Pokémon Go is now officially the United States’ biggest game in the history of mobile gaming. It’s very nearly poised to pass Snapchat, too which is one of the biggest apps in history period. There’s no denying that the game is one of the biggest crazes to hit the gaming world since well… Pokémon originally landed on the Game Boy. But is it any fun? Read on for our full initial review.
I say initial review, because I expect that the core experience of Pokémon Go will change somewhat rapidly, if Niantic can ever get a wrangle on the many server woes they’re experiencing due to overwhelming demand. Almost makes you think they should have consulted some MMO companies before pressing the green button on launch day, right?
The stability of the game has probably been the biggest detractor for me in this first week of play, with somewhat random disconnects and lock ups coming at the worst possible times – like when I was trying to catch an elusive Vulpix. I got it though, don’t you worry. It’s also true that connectivity to PG can be because of your cell carrier’s reliability, and there are several dead zones in my usual park which means I must (gasp!) pay attention to the world around me sometimes.
It’s also true that Pokémon Go is an absolute battery drain on any mobile device. Its combination of screen, motion sensing, GPS, and cell data pretty much pummels the lithium ion in your little pocket device, so if I was an investor I’d probably start funneling money into makers of portable battery packs for phones right about now. Sure you can turn on battery saver mode, which turns the screen about as dark as possible when you flip the phone upside down to go into, say, your pocket. It helps, as does downloading map data in Google Maps for offline use to your phone. (You’re welcome for those two tips, if you hadn’t seen them elsewhere yet).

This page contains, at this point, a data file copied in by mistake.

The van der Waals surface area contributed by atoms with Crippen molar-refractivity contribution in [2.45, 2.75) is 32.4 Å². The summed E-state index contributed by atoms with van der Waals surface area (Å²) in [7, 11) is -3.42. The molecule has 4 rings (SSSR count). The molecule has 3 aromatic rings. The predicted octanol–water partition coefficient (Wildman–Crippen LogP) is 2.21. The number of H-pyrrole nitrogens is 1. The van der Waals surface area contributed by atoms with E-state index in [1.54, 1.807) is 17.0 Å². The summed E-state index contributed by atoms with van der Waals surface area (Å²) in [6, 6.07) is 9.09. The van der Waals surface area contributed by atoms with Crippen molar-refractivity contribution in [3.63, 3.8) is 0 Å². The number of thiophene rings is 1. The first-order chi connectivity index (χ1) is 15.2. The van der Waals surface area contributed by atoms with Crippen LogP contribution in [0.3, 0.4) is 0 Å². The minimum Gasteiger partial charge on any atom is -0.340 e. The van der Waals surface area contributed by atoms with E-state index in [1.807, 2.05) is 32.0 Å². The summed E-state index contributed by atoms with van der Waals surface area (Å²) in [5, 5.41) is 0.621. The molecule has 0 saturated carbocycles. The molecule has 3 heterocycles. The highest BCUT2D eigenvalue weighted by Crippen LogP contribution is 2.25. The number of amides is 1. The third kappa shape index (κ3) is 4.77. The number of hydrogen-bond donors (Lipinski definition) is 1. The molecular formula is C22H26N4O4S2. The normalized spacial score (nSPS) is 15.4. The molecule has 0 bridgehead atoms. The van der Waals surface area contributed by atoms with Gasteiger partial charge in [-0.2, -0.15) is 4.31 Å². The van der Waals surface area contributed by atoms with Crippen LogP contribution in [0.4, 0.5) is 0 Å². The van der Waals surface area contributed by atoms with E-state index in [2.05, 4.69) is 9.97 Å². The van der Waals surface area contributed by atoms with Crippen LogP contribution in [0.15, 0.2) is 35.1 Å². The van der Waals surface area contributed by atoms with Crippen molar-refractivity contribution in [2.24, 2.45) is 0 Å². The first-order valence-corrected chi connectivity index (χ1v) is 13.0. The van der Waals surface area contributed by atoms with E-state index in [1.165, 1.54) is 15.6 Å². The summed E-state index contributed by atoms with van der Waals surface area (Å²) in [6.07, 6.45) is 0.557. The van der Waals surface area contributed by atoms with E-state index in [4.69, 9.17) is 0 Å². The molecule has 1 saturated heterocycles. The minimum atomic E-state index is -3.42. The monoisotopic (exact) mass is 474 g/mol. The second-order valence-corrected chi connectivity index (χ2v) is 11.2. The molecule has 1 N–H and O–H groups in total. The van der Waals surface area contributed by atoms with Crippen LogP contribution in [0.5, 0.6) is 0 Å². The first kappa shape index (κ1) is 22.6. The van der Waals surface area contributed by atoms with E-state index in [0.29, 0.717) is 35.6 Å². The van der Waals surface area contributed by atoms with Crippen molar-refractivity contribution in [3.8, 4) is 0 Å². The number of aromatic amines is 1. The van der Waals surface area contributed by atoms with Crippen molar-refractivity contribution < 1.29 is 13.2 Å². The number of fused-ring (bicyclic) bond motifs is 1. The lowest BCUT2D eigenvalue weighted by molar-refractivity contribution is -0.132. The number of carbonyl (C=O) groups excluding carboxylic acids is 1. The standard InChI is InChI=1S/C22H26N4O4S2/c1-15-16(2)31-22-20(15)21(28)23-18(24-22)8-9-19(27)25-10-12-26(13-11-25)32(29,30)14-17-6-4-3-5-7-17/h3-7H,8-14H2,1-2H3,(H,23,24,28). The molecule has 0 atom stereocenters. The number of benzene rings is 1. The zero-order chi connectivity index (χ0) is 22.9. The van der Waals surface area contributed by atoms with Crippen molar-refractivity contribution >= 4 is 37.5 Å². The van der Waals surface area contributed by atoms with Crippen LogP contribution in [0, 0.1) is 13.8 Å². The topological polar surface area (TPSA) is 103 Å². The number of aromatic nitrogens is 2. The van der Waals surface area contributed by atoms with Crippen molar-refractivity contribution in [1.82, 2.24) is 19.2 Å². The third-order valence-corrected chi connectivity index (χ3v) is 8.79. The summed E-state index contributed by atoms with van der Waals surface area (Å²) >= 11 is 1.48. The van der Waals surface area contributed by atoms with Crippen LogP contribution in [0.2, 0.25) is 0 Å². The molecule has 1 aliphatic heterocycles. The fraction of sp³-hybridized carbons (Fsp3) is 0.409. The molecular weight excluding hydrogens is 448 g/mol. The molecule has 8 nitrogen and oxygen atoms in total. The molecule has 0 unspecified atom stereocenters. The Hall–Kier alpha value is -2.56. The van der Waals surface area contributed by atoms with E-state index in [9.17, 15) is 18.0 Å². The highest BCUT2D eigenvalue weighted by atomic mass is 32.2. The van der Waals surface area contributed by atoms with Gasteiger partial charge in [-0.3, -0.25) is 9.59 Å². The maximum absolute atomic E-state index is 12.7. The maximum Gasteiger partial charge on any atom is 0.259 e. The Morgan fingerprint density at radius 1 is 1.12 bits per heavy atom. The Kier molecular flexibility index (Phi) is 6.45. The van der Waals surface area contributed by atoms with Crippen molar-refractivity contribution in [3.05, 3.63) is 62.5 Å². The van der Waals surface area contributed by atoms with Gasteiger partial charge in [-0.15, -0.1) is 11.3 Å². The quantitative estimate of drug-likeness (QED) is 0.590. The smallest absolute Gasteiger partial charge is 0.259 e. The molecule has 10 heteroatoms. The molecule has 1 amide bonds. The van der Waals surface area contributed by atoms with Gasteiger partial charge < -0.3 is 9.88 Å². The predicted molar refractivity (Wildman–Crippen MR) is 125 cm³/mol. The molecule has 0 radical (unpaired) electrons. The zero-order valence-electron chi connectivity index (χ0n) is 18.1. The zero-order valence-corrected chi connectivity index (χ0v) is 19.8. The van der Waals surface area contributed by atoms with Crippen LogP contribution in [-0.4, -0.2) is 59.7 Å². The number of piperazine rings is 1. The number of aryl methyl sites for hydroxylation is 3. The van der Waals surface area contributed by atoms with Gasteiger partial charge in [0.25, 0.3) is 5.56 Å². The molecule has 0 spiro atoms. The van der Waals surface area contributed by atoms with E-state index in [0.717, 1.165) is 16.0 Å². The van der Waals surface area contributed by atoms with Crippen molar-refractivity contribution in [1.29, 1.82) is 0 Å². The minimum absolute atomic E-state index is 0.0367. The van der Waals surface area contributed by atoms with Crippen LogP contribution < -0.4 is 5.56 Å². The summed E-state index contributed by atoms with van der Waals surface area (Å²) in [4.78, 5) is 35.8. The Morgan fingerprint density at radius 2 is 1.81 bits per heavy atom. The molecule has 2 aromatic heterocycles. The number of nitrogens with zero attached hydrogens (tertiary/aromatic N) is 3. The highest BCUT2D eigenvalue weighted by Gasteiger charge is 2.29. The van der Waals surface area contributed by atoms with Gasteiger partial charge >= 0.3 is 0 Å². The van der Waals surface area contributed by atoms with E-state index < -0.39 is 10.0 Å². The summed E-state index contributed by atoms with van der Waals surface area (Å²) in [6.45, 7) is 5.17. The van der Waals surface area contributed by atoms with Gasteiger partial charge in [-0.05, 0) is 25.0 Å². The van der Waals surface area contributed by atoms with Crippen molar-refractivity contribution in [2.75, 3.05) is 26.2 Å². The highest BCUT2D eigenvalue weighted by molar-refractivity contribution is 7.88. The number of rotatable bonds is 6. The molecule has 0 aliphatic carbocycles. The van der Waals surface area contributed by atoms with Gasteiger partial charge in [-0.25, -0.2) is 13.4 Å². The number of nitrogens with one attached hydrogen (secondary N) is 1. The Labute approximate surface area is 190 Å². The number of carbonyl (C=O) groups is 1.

The real key to saving battery life and keeping people from being glued to their screens while walking off of cliffs will be when the Pokémon Go Plus wearable comes out soon. Though it’s already sold out at the only retailer with pre-orders (GameStop), it’ll likely be everywhere soon enough and the only question mark is how many people will be bold enough to wear a pokeball on their wrist or lapel? The Go Plus will reportedly allow you to leave your phone screen off and get alerts on the little wearable, and then press a button to capture nearby Pokémon or get vibrates when something new appears or you’re close to a Gym or Stop. We’ll see how well it works, but for $35 I’m even considering getting the thing if Pokémon Go still has its hooks in me when the doodad hits shelves.
But what about the gameplay of Pokémon Go itself? What exactly do you do, and is it any fun? For those uninitiated, or those who missed out on the cult hit Ingress, Pokémon Go basically is a 1:1 scale version of the real world that uses your phone or tablet’s GPS to place Pokémon, Gyms, and PokeStops all over the world. Your goal is to travel the world, catch all of the Pokémon, train them up, and take control of the Gyms with your chosen faction (there are three, and Blue is best by the way). It’s a really addictive practice of roaming around your neighborhood, park, mall, work, and looking to see what Pokémon might show up next. It’s great because the game’s maps (using data populated for half a decade by Ingress, Niantic’s other game) know the difference between water, parks, and so forth which means Pokémon differ at times of day, locations and more.
Capturing a Pokémon is like a game of Paper Toss on your old touch phone from years ago. The higher their CP (Combat Power), the hard they are to catch. For catching Pokémon, even duplicates, you earn Stardust and Pokémon-specific candy. These resources can be used to power up or evolve your catches, which works well enough for the common species like Pidgey and Weedle. But if you have a rare catch like Tauros or Jigglypuff, good luck upgrading those. A solution would be to allow people to trade spare candy for stardust, or vice versa, so they could at least power up rarer Pokémon.